When my husband comes to me with the desire to purchase something our company needs, I say okay and we throw it on the new 0% APR credit card.  You need to spend money to make money, right?  Our bills, however, will be paid for right before their due date.  This is, of course, not the most fun way to live.

The flip side… we spend every day doing work we enjoy, and most importantly, we do it all with our Monkey playing on the floor right beside us.

Turning Over a New Leaf

Today, I’m letting everything go.  That is to say, for the first two hours of the day I’ll do a great job of letting things roll off my back, and then I’ll forget about my mission until next Tuesday.

I went to the gym today – a key factor in building a business (or at least that’s my theory for today).  It’s the first time back there since the baby was born, and it felt great (awful) and revived me (thought I was having pulmonary spasms) and got me ready for my day (and a shower).  The endorphins said, “Hey, get your now-fabulously-toned-ass on that business-like couch, and get to work on those companies!  You’ll be a millionaire by Christmas!”  Okay, so free high.  But I’m starting anew today, and a big part of that is going to the gym.

My non-profound reason for this new rule is that if you just wake up, make coffee, and sit in front of the computer in your jammies until lunch, you’re far more likely to get down on yourself, and your company.  Since I decided to work from home, I told myself that I had to treat this job like any other: get up, get dressed, go to work, and when it’s quitting time, it’s quitting time.  So I try to stay on a schedule.  (Note: this schedule is frequently interrupted by fallen baby, wet laundry to be put in dryer, lunch that needs making – and eating, break to watch a couple of episodes of Sex and the City – don’t knock it, Candace Bushnell inspires me, and some sort of opening-mail or emptying-the-dishwasher type of work).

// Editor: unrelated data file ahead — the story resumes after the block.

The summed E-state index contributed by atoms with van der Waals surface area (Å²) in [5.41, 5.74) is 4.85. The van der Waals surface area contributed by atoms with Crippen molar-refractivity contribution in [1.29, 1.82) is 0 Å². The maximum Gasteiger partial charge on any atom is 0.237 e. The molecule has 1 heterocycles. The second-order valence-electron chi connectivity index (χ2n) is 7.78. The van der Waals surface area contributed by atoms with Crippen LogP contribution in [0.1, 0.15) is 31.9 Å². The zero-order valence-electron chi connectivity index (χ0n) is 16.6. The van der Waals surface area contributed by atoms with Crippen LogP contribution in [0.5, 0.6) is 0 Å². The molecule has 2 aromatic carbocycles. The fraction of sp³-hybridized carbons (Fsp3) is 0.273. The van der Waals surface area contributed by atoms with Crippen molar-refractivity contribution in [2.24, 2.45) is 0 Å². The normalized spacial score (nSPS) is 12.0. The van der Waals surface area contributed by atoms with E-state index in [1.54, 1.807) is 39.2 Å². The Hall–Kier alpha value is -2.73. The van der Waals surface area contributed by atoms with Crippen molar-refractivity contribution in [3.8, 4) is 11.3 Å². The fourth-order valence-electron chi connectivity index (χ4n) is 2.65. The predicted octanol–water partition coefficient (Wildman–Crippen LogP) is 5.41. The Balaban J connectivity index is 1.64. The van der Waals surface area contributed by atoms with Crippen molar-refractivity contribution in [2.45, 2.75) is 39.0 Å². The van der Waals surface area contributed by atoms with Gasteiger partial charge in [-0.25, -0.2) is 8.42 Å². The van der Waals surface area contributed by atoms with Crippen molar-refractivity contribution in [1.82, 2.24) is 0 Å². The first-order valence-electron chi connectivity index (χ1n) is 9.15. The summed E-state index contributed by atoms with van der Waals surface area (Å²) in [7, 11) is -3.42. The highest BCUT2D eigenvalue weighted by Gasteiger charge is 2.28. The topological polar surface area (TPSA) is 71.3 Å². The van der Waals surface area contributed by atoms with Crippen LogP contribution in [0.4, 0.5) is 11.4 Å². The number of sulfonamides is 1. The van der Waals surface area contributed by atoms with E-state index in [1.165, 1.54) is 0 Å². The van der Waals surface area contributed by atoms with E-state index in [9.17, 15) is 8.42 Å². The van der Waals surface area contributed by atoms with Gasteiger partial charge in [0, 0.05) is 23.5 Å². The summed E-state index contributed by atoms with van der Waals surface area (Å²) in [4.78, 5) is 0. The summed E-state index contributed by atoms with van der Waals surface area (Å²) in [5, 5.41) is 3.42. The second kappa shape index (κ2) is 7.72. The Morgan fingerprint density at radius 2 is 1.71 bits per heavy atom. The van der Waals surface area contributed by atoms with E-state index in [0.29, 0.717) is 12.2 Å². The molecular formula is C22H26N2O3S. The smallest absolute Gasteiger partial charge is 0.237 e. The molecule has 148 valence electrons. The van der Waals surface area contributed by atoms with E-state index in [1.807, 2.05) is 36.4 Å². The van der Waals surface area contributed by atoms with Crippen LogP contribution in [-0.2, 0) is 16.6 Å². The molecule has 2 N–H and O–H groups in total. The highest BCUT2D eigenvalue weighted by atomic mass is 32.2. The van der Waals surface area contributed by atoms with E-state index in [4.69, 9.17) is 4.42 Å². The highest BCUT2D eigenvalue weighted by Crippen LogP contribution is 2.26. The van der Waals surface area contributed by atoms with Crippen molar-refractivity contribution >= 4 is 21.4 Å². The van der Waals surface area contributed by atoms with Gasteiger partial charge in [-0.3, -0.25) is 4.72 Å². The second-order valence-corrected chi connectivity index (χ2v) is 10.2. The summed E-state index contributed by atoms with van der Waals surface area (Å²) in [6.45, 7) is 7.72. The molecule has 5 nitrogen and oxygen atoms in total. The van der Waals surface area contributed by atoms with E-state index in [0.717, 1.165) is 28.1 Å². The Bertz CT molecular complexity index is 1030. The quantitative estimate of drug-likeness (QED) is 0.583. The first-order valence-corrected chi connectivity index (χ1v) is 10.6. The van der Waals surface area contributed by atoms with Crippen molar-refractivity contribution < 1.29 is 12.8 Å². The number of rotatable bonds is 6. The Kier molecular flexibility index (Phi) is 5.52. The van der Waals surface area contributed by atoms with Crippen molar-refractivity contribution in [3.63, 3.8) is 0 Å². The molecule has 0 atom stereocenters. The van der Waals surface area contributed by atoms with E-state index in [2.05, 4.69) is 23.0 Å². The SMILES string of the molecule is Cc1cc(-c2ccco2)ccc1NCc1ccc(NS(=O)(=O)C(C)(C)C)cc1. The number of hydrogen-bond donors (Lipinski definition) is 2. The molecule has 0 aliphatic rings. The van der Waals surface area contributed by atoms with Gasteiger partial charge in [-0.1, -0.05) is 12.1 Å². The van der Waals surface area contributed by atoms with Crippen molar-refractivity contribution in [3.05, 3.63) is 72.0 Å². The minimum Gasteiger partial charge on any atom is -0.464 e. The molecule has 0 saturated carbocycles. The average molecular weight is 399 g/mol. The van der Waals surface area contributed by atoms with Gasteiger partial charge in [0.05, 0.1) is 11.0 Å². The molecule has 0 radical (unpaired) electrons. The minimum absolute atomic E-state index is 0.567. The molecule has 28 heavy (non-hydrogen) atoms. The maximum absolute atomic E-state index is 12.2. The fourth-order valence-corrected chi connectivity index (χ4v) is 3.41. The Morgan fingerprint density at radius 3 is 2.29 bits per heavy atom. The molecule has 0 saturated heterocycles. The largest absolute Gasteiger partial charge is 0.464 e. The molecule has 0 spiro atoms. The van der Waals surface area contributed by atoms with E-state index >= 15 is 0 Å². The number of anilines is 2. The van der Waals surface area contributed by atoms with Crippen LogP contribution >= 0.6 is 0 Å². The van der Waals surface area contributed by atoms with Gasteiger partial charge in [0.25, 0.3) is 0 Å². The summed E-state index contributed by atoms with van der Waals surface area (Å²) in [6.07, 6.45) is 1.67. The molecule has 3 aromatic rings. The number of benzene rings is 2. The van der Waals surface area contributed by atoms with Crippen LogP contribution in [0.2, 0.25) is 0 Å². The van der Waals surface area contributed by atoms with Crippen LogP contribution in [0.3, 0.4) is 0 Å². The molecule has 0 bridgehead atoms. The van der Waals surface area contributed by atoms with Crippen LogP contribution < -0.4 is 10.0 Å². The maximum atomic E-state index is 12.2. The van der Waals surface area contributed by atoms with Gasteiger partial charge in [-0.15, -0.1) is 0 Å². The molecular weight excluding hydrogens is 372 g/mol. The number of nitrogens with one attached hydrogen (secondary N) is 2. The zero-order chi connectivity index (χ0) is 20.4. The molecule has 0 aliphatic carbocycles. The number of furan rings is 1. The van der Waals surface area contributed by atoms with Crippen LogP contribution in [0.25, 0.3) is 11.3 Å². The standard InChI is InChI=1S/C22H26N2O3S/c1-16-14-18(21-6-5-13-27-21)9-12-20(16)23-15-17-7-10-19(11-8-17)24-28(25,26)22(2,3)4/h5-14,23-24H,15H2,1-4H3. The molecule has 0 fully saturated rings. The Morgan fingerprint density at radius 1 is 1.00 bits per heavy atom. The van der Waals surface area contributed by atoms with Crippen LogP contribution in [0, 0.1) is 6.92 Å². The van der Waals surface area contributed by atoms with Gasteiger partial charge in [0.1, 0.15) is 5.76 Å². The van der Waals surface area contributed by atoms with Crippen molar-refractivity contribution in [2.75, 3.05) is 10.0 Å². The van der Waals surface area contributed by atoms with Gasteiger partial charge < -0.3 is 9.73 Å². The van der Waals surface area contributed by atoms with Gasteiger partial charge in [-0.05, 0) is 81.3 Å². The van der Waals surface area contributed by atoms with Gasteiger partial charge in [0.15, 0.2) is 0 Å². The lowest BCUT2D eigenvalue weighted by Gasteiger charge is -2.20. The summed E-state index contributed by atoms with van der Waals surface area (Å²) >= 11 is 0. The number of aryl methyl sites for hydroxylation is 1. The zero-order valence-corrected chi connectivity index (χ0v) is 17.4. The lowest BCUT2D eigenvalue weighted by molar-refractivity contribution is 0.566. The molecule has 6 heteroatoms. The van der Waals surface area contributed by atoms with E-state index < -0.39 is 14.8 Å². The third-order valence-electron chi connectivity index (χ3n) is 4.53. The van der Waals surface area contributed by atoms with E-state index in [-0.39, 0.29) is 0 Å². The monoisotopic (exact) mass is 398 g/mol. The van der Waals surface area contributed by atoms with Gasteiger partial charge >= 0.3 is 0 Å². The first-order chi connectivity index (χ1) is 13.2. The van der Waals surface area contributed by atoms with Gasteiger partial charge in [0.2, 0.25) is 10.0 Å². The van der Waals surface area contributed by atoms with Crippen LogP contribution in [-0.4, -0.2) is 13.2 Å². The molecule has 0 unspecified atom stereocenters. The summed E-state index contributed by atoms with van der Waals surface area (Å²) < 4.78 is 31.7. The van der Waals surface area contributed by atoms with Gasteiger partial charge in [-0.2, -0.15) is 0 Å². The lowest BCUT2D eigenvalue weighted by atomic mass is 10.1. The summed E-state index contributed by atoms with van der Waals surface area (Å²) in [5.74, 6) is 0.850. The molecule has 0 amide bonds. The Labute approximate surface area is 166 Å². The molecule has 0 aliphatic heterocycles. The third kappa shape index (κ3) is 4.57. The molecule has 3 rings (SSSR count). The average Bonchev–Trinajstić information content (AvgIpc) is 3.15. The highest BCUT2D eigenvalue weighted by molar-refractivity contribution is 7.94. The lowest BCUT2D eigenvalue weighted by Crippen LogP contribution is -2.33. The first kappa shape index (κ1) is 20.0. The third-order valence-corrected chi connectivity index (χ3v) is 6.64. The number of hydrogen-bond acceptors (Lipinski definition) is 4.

I don’t know how it’s happened, but so far (since I quit my teaching job in mid-June) we’ve been able to continue paying our bills.  When I quit, I did it with both of us knowing full well that we were not making enough money with our businesses to support our $4K a month lifestyle.  But we had me quit anyway.  And we just held our breaths as we jumped.  We haven’t made $4K a month since mid-June, so I’m not really sure how it’s worked out… but it has.

So today I’m gonna ride that optimism; that feeling of “we will be taken care of” and “everything will work out”.  I’m gonna ride it all the way to my lunch break… and maybe I’ll remember it again before next Tuesday.

All Give, No Get

Sitting in front of the computer all day, searching for ways to promote your business, only to find that spammers and wannabe-professionals-still-in-their-junior-year-of-college-looking-to-summer-intern-at-your-seemingly-successful company are the only ones knocking on your door, can be somewhat disheartening.

When starting your own business (and I mean s-t-a-r-t-i-n-g your own business from s-c-r-a-t-c-h) you find yourself spending a great deal of time working, and no reward to show for it.  It’s simple when you have a regular job (working for someone other than yourself): if you work at the Slurpee shop, you show up at a given time, sell Slurpees for the given amount of hours, and then a week, or two, later you get a check for the given amount of money.  Simple.  But when you’re starting your own business, you work (and work) with no guarantee that you’ll ever see a dime.

My husband and I recently started two companies of our own: a video production company, which focused mainly on producing promotional videos for clients and/or editing reels and commercials for individuals and small businesses, and a photography company, which focuses mainly on weddings and sometimes pregnancy photos and other personal projects for clients.  While my husband does most of the shooting and editing, etc, I do the business.  I spend most of the day sitting on the couch with my MacBook Pro on a lap desk on my (well) lap.  I look for ways to get our business’ names out there, while spending as little money as possible (oh yeah, we’re tapped out since I quit my job teaching 8th grade to take care of our new baby and run our companies).  Since we don’t have money to spend, I dig for the free ways to get ourselves noticed – but they’re slim.  And after a number of weeks on this couch, not one of the few jobs we’ve gotten recently have had anything to do with my work.  But feeling sorry for oneself does not a successful business make (for some reason I think Brad Pitt didn’t walk into his Thelma and Louise audition thinking, “I’m an ugly loser and I’ll never make a career for myself.”

So I keep on giving (and I’ll give more tomorrow) in the hopes that someone will call, or email, or send a pigeon, saying “Hey, I saw that ad, or that Facebook post, or that Tweet that the most-fantastic-business-woman-ever-to-start-her-own-company” sent out, and I’d loooove to give you money to work on my project.”

Eh, maybe tomorrow.

You gotta spend money to make money… you gotta lift some weights to get some muscle… you gotta kiss a few frogs.  You gotta give (and give) if you ever want to get (unless we’re talking about the Lottery, but I’m not gonna hold my breath on that one).